Published 17 January 2020
After much delay, the UK will leave the European Union at 11:00pm on 31 January. But with the arrangements for Brexit still unclear, how should employers be preparing for life outside the EU and will they see any immediate changes from February? Ashleigh Webber reports.
Migrate UK along with the AIRE centre, Faegre Baker Daniels and BDB Pitmans were all asked for their views.
Jonathan Beech, managing director at immigration law specialists Migrate UK told Personnel Today: “[the transition period] will be similar to the last couple of rounds of negotiating Brexit and the deal itself: should the UK leave the EU from 1 February 2020, then the immigration regime will only really change should there be a no-deal with any of the member states.”
“In this situation, those EU citizens entering the UK from a date (to be determined – but it could be 1 February 2020) will need to apply for Euro Temporary Leave to Remain which will provide three years of stay and allow work,” he says.
“Although there will be immigration rules changes expected through the year, as per normal, the new immigration system is expected to go live from January 2021. This coincides with a deal situation”.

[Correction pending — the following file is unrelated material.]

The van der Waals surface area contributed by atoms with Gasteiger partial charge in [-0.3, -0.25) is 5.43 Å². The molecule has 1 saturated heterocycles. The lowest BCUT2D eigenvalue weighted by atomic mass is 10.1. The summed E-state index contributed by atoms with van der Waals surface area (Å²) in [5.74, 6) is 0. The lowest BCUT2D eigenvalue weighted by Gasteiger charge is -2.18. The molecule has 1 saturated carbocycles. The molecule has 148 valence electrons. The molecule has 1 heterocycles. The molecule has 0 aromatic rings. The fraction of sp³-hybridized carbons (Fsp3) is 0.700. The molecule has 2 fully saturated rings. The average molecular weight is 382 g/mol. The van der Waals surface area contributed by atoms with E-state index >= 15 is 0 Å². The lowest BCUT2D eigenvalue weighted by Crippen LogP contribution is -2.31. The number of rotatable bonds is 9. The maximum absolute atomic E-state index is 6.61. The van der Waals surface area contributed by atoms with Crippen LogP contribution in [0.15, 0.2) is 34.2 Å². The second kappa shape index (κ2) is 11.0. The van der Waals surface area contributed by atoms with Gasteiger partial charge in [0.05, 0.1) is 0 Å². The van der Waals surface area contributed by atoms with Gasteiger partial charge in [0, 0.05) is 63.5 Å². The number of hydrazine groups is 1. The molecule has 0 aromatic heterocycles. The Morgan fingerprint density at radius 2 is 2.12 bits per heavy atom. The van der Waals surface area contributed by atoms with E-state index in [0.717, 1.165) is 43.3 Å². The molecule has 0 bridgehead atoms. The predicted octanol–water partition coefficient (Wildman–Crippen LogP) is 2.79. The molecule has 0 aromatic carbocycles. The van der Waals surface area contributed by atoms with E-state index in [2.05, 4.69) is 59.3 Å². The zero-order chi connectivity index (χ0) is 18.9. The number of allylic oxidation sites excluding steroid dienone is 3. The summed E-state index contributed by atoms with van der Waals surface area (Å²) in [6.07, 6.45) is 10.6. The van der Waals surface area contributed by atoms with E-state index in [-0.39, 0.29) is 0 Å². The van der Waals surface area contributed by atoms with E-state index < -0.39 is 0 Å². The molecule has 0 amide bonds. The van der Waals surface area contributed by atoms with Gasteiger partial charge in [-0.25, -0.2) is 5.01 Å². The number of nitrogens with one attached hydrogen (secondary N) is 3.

Despite this, Beech warns it is still unclear whether all European citizens currently living in the UK are able to remain. “Employers need to encourage staff who haven’t yet done so to register under the EU Settlement Scheme by 31 December 2020 if the UK leaves the EU without a deal. This may be extended to 30 June 2021 if a deal is agreed.”
Jonathan Beech also warns employers to expect the cost of sponsoring overseas citizens to increase, both in the short term and for long-term stay beyond 31 December.
“Employers will need to think carefully about their annual Certificate of Sponsorship allocations from 6 April 2020 as this could overlap with EEA citizens requiring sponsorship from January 2021,” he explains.
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